Gwyny Pett has been visiting the Kern River for decades, camping there as a girl and then taking her own children, now grown, to splash in shallows so calm they felt like a private pool. She has seen it in dry cycles like last year, when the river was difficult to explore not because of surging water, but because she turned her ankles on the exposed pebbles.
She has also seen the destructive power of the river during high-water years. And although Ms. Pett, 66, recently looked ready for a swim at a popular riverside campground — black bikini on, pool towel draped over her beach chair — there was no way she was getting in.
“I mean, this is dangerous,” she said, gesturing at the water speeding past.
After a parade of epic winter storms, the Kern River and other major waterways fed by melting Sierra Nevada snow have become wild torrents — a transformation so dangerous that several counties in Central California have prohibited people from entering the water.
Since April, at least 16 people have died or gone missing in rivers across the state, according to The Mercury News, including two young siblings who were swept away on the Kings River in Fresno County in May. On Wednesday, a kayaker died on the Kern River, about 20 miles upstream from the campground from where Ms. Pett was sitting.
“There is a historic amount of water right now: faster, colder and more deadly than we’ve seen in recent years,” said Brian Ferguson, a spokesman for the Governor’s Office of Emergency Services. “There is no amount of training or exercise that prepares a human body.”
In the Central Valley and Sierra Nevada foothills, river swimming holes and rafting trips are a way of life each summer. The snowmelt-infused water can feel like nature’s gift to inland residents who must cope with sweltering heat without the benefit of ocean breezes.
But people die every year because they underestimate the currents they cannot see, often without wearing life jackets or knowing how to swim. This year, officials are warning everyone to take heed, especially those who have safely dipped in a river during normal years and may feel overconfident.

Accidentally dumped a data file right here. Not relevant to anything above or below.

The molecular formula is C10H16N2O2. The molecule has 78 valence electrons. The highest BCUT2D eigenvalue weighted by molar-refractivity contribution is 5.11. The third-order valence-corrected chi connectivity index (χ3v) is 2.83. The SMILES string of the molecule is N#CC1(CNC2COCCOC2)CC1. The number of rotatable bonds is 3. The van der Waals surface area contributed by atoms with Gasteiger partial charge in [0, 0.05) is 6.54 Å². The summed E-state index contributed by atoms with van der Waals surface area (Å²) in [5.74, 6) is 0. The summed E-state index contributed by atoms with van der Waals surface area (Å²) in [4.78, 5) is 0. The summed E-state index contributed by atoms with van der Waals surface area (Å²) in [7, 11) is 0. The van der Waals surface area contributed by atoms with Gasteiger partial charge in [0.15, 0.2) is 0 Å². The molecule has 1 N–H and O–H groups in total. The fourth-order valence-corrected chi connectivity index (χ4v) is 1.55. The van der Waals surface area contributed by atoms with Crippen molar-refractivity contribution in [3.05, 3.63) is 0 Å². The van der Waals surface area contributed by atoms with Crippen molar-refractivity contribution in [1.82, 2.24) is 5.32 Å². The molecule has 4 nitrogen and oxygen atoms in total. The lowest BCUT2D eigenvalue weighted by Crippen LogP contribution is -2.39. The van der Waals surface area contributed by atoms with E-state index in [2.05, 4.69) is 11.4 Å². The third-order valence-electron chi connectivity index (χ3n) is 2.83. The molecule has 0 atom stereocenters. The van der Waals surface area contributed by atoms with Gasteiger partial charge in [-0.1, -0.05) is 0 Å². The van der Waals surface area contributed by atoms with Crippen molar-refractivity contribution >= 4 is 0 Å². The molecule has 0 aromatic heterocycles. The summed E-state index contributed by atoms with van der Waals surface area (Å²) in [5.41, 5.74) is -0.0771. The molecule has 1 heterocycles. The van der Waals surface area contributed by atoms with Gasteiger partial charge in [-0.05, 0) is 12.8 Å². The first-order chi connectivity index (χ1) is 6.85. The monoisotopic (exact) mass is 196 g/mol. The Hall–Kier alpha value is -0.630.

“During Covid, a lot of people found the outdoors,” said Mike Howard, the superintendent for the Auburn State Recreation Area, which includes two forks of the American River about 35 miles northeast of Sacramento. “But as they come to their favorite spot in June or on the Fourth of July, where swimming was relatively safe last year, this year is going to be very different.”
So far, at least three people have drowned on the American River this year. Mr. Howard said that the state recreation area now has swift water lifeguards at some areas, but the currents are too unsafe for them to swim after a visitor in distress.
“We’re very focused on prevention,” he said.
In Fresno County, as waters rose in March, officials closed the Kings and San Joaquin Rivers to anyone except professional rafting companies and threatened violators with $225 fines. Tony Botti, a spokesman for the Fresno County Sheriff’s Office, said that compliance has been high.
“Unfortunately, the tragedy of losing two children really woke them up,” Mr. Botti said. “It’s life over recreation.”
On Friday, Sheriff John Zanoni of Fresno County announced that his office was reopening the San Joaquin River because of lower water levels, but the Kings remained closed.
The Kern River has a reputation as a tempestuous beauty — an alluring playground for rafters and kayakers (its north fork is one of the steepest white water rivers in North America) but potentially treacherous for those unable to resist.